• 12. <xsl:if test=“contains($in URI,$urival)”>
      • 13. <dp:set-response-header name=“‘Content-Length’” value=“$contentLen”/>
      • 14. <xsl:message dp:priority=“debug”>
      • 15. <xsl:value-of select=“concat(‘**********AFTER*****************URL:’ $in URI,‘**************************Content Temp Length:’, $contentLen)”/>
      • 16. </xsl:message>
    • 17. </xsl:if
    • 18. </xsl:for-each>
    • 19. <xsl:copy-of select=“.”/>
    • 20. </xsl:template>
    • 21. </xsl:stylesheet>

This style sheet will search the content of the XML file CalagaryURlandSizeList.xml for a match on the URI. Since the incoming URL is http://mobile.vzw.com/download/VOD/CalgaryNCastVideos.apk, it finds a match from these line in the XML file:

    • <URIValue>VCastVideos.apk</URIValue>
    • <ContentLength>2186345</ContentLength>

Now datapower 35 knows the length of this file. This file length is now inserted into the HTTP header “Content-Length” as shown in line 13 above even though this value was initially filtered out by datapower 35. Now that this field is populated, the response is forwarded to the Midwest CSS 31 (Step 10), which in turn forwards it to Global CSS 27 (Step 11). The Global CSS 27 forwards the reply to wireless network 23 (Step 12), which forwards it to mobile device 13 (Step 13). In this manner, the Motorola™ “Calgary” device will allow the download to take place since this device requires to know the size of the file before download. The following shows the HTTP headers as received by the client:

    • HTTP/1.x 200 OK
    • X-Backside-Transport: OK OK
    • Date: Sun, 7 Mar 2010 14:48:30 GMT
    • Server: IBM_HTTP_Server
    • Last-Modified: Wed, 17 Feb 2010 21:48:26 GMT
    • Etag: “2118b-215c69-cf61de80”
    • Content-Type: text/plain
    • X-Client-IP: 198.133.105.244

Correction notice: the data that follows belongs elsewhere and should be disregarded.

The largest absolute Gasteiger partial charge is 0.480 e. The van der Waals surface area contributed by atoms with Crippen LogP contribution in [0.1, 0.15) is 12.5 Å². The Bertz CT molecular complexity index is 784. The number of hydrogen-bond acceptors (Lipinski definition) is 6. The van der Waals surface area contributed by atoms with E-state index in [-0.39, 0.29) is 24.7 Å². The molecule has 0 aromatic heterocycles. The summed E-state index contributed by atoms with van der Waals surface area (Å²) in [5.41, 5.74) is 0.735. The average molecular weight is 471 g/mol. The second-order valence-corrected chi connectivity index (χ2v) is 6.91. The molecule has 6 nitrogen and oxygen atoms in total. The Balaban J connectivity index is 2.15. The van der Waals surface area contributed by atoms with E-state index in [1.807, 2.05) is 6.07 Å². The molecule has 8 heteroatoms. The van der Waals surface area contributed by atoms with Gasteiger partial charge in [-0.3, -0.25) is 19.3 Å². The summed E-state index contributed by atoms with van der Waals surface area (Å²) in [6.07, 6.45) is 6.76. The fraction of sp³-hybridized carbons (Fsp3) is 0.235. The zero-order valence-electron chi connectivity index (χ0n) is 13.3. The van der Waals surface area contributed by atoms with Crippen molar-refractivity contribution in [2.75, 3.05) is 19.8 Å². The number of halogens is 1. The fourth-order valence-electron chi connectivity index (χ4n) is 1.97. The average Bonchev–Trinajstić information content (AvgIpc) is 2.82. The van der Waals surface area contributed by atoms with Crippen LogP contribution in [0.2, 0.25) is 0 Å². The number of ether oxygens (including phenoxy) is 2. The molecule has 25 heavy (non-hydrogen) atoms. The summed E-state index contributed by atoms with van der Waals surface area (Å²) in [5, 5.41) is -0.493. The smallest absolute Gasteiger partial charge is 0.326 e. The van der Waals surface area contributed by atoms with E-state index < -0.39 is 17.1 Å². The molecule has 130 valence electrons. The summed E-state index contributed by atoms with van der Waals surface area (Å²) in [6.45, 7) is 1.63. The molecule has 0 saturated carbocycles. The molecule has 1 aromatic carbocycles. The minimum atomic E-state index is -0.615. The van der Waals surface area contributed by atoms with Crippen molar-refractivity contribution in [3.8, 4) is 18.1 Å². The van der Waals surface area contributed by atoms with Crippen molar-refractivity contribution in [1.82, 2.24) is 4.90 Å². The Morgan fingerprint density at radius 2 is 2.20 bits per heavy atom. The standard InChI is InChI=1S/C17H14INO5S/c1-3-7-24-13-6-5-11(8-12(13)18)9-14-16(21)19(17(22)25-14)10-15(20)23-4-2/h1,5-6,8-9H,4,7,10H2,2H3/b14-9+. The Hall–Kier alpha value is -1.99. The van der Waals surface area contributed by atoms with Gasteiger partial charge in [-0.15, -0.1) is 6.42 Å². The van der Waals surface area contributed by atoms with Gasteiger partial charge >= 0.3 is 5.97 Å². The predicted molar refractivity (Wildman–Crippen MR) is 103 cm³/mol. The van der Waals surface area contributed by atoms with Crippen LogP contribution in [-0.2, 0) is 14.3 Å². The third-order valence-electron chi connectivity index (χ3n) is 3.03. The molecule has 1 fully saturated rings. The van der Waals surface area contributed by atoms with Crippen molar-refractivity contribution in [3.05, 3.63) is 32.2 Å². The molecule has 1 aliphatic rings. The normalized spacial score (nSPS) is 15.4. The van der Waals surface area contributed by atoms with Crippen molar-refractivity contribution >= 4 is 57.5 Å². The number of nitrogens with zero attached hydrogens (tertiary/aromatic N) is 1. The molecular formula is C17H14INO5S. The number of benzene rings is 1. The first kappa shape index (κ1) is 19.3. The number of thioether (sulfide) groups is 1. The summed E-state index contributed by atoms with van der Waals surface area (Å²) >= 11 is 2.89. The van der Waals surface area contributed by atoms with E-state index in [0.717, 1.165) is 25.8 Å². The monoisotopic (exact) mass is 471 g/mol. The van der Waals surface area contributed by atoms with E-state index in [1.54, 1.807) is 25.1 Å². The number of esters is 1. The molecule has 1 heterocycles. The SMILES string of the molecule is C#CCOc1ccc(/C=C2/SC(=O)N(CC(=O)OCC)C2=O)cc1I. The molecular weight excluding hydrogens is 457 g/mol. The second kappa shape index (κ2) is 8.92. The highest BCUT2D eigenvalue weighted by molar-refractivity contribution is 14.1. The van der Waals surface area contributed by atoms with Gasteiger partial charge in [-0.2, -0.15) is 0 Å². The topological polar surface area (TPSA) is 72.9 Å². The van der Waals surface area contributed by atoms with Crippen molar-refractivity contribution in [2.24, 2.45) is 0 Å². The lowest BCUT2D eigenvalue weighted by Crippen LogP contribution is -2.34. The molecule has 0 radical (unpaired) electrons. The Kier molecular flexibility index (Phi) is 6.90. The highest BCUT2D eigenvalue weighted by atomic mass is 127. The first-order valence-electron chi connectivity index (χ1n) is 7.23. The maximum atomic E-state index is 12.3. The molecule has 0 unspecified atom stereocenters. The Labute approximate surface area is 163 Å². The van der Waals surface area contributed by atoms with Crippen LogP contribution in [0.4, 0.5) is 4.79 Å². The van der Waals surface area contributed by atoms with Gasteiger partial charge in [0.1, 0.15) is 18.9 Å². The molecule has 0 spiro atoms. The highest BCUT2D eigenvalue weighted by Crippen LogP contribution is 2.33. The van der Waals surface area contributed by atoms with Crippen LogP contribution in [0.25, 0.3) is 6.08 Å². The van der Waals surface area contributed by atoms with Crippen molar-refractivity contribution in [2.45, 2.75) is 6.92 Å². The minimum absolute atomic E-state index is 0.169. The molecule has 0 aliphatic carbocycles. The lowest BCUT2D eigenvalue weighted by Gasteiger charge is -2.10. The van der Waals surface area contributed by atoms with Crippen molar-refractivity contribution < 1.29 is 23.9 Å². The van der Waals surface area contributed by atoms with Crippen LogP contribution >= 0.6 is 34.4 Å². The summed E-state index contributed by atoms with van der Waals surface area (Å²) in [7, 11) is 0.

• Content-Length: 2186345
    • Proxy-Connection: Keep-Alive
    • Connection: Keep-Alive
    • Set-Cookie: POPLocation=East; domain-mobile.vzw.com; path=/

The previous section explained how datapower 35 is configured so that the Content-Length would be populated for files going to the Motorola™ “Calgary” device. The same technique is also used for large download files. For large download files, the customer should have progress bars on their client device so that they can see progress being made. The large download files will have “download/VZAM” in the URL. This will cause rule HSS-MOBILEVZW-DYN rule 6 to be activated. This rule will read an XML file called URIandSizeList.xml to get the file sizes for the large download files. It will then insert this length into the HTTP variable “Content-Length” as described earlier. Therefore, the mobile device first receives the content-length information which was previously filtered out by the datapower 35 and can display progress bar as it continuously receives the remaining portions of the requested file from server 25.

The above discussed functions relating to manipulation of HTTP header of content that is being downloaded to include content-length information may be implemented on computers connected for data communication via the components of a packet data network, operating as datapower 35 as shown in FIGS. 1 and 2. Although special purpose devices may be used, such devices also may be implemented using one or more hardware platforms intended to represent a general class of data processing device commonly used to run “server” programming so as to implement the functions relating to manipulation of HTTP header of content that is being downloaded to include content-length information discussed above, albeit with an appropriate network connection for data communication.

As known in the data processing and communications arts, a general-purpose computer typically comprises a central processor or other processing device, an internal communication bus, various types of memory or storage media (RAM, ROM, EEPROM, cache memory, disk drives etc.) for code and data storage, and one or more network interface cards or ports for communication purposes. The software functionalities involve programming, including executable code as well as associated stored data, e.g. files used for identifying content-length information. The software code is executable by the general-purpose computer that functions as the datapower server. In operation, the code is stored within the general-purpose computer platform. At other times, however, the software may be stored at other locations and/or transported for loading into the appropriate general-purpose computer system. Execution of such code by a processor of the computer platform enables the platform to implement the methodology for enabling the identification and insertion of content-length information which has been previously removed by datapower into the reply sent from the server in essentially the manner performed in the implementations discussed and illustrated herein.